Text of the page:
This Week in Ontario Edublogs


Didn’t we just have a Friday the 13th? But what a beautiful moon! The nice thing about full moons in the winter is that the skies seem so much clearer and the moon so much bigger and crisper.

It’s time to share another week’s worth of reading and posting from around the province from Ontario Edubloggers. As always, some great writing to inspire thinking for you.


It’s a Matter of Relationships

I’m glad to add this blog to my collection. As I said on the voicEd Radio show, this could have been titled “A union stewart and a school principal walk into a coffee shop”. These people would be Judy Redknine and Toby Molouba.

Because they did. It’s an interesting combination given what’s happening in education and, quite honestly, something that should be seen in more places. There are most certainly lots of things to think about in education – when this post was written the current actions were only visible on the horizon.

I love this quote from the blog post.

“When your child walks into the room, does your face light up?” Our belief is that adults, like children, need this same light.  The heart of the matter is it is about our humanity.  Relationships truly matter.

Humanity and decency are things that I would suggest can be taken for granted if left alone. I really appreciate the message of collegiality that comes through in this post. Relationships are number 1. It’s a lesson for all of us. And yes, adults need to see the same light.

I wonder if the faces light up when the two sides enter the room for a round of collective bargaining. Of course they don’t. Like playing poker, you don’t want to show your hand.

But imagine if they did. Would that lead to an earlier conflict resolution?


What do trees have to do with well-being? (Trees Part Two)

A while back, I read Part One of Anne-Marie Kee’s thoughts about trees, in particular as they apply to Lakefield College School.

This is an interesting followup as she reflects on trees and how they grow, survive, and thrive. In particular, she shares some interesting observations about community and deep or not-so-deep roots in the section dealing with myths.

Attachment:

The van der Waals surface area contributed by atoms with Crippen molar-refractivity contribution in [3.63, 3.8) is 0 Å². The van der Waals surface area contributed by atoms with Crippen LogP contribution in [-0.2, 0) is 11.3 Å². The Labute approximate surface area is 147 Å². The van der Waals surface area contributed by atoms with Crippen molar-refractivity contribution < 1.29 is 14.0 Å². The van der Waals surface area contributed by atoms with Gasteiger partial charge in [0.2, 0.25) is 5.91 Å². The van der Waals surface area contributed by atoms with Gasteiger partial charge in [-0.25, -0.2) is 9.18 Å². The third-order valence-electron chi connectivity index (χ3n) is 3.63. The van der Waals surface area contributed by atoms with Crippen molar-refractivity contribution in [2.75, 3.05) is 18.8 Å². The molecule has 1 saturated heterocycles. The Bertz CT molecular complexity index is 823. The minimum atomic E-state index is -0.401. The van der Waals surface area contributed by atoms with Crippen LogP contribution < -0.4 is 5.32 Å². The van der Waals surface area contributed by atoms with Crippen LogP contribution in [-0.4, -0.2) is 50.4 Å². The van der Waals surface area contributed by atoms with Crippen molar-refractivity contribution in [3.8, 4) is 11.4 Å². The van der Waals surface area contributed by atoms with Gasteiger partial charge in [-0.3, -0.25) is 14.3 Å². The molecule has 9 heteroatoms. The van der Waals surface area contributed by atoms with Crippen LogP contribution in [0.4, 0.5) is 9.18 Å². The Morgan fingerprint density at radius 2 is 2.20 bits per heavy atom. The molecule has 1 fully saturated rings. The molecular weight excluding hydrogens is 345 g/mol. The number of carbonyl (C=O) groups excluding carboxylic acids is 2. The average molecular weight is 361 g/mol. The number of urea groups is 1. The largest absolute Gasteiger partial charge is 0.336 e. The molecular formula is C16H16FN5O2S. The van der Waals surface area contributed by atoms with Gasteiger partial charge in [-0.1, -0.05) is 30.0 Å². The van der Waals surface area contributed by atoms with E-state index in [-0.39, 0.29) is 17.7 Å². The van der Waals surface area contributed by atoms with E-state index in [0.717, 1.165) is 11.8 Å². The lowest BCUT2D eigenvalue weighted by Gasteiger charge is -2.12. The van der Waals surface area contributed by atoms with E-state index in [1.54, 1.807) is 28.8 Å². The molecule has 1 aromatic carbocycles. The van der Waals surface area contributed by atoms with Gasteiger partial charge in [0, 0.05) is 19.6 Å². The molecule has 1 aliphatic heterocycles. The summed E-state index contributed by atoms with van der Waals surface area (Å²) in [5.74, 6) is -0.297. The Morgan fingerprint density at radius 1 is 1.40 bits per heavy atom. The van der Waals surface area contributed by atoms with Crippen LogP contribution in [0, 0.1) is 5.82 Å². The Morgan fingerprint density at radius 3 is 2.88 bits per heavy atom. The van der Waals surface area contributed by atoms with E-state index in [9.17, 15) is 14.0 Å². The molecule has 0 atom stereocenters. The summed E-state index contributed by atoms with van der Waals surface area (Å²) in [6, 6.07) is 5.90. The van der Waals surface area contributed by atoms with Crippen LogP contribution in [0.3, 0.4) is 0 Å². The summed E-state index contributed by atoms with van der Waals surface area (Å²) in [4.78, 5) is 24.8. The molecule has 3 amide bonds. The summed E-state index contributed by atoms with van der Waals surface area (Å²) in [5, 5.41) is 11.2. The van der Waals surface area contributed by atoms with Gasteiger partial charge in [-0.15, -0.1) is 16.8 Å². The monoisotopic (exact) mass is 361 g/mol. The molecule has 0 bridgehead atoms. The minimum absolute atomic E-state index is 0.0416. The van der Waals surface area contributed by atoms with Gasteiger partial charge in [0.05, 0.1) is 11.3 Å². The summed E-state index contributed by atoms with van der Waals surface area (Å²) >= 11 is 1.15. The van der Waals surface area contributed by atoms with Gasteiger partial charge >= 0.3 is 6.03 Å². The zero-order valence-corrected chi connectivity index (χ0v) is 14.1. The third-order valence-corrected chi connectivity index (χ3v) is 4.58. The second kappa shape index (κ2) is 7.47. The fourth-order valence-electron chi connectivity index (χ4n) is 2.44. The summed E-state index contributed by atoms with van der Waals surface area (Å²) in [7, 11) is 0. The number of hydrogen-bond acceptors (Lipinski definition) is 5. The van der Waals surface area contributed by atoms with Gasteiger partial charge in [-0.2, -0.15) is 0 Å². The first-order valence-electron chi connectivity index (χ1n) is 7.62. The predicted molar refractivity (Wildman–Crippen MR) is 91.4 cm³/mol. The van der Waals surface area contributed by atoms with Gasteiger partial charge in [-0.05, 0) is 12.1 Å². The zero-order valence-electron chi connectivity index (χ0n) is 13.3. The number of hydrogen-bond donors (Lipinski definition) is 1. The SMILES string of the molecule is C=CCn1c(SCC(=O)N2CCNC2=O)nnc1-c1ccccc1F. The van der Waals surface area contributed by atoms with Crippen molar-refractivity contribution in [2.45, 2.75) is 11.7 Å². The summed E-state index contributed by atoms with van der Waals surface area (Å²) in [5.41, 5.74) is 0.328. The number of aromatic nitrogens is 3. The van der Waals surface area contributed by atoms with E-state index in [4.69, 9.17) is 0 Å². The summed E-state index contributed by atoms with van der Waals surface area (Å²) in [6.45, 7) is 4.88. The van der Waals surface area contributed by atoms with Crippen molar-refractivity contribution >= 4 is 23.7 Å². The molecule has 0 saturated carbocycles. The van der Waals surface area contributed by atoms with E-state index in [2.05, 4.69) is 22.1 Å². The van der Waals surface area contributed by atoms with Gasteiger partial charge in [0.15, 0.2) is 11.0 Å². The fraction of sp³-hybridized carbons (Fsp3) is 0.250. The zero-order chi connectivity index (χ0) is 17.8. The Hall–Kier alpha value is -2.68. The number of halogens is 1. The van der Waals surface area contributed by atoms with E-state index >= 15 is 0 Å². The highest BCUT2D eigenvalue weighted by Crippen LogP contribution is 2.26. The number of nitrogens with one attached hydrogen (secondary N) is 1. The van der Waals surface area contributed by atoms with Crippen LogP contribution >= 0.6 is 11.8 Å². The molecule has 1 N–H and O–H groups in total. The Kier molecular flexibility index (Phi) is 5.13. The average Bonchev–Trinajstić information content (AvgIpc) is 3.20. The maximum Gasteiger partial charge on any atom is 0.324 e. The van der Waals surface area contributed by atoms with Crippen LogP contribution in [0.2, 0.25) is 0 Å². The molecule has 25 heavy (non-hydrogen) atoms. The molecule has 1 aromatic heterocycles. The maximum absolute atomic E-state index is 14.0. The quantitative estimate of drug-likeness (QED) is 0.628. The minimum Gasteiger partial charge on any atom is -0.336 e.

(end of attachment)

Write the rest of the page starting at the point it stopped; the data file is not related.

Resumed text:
Towards the end, she turns to how it is so similar to today’s teenagers. Trees help each other grow and so do teenagers. In fact, by giving them the opportunity to take on more responsibility in truly meaningful ways, you do help the process. Not surprisingly, she makes the important connection to mental health and well-being.

I know that we all think we do that. Maybe it’s time to take a second look and really focus on the “meaningful”.


Shoulders of giants

Will Gourley really grounded me with his observations about giants. Perhaps because my use with computer technology, a new field in the big scheme of things, I can name and appreciate the giants in the field.

With a career in education, I can think back to the giants who I looked up to professionally. Egotistically, I remember my first days in the classroom just knowing that I was going to be this stand-out educator and change the world all on my own.

And you know what? What they told us at the Faculty was true. You could close your classroom door and nobody notices or cares!

Then, either the first Thursday or the second, there was a big package in my mailbox. It was an updated collective agreement. As a new teacher, I got the entire agreement and then the 1 or 2 page summary of changes from the recent rounds of negotiations. I was blown away to realize that I had received a raise!

That weekend, I sat down and read the agreement from cover to cover. On Monday morning, I sat down with our OSSTF rep and had a bunch of questions. I recall many being “what happened before this was in the agreement”. It was then that I got a true appreciation for the work that had gone into things over the years.

The value of being an OSSTF member continued to grow and impress me over the years. I served as our school PD rep and CBC rep for a few years and every step led to an increasing appreciation for the work that was done. When OSSTF started to provide quality professional learning, I was over the top.

I know that there are tough times during negotiations but just thinking about where you are now and how you get there is important. In a few years, those leading now will be the shoulders that others are standing on.


Hour of Code Is Coming…

Of course, I had to share this post from Arianna Lambert. Computer Science Education Week is near and dear to my heart and the Hour of Code may be the most visible thing to most. I wrote a bit this week about things that can be done with the micro:bit..

I deliberately moved her post to this week, marking the end of the Hour of Code. Why?

An hour of anything doesn’t make a significant difference. The Hour of Code should never be considered a check box to be marked done. It should be the inspiration and insight that lets you see where coding fits into the big scheme of things. It is modern. It is important. It is intimidating.

If you’ve ever taken a computer science course, you know that seldom do you get things right the first time. But every failure leads to an insight that you have for the next problem that you tackle. Student and teacher can truly become co-learners here. Why not take advantage of it?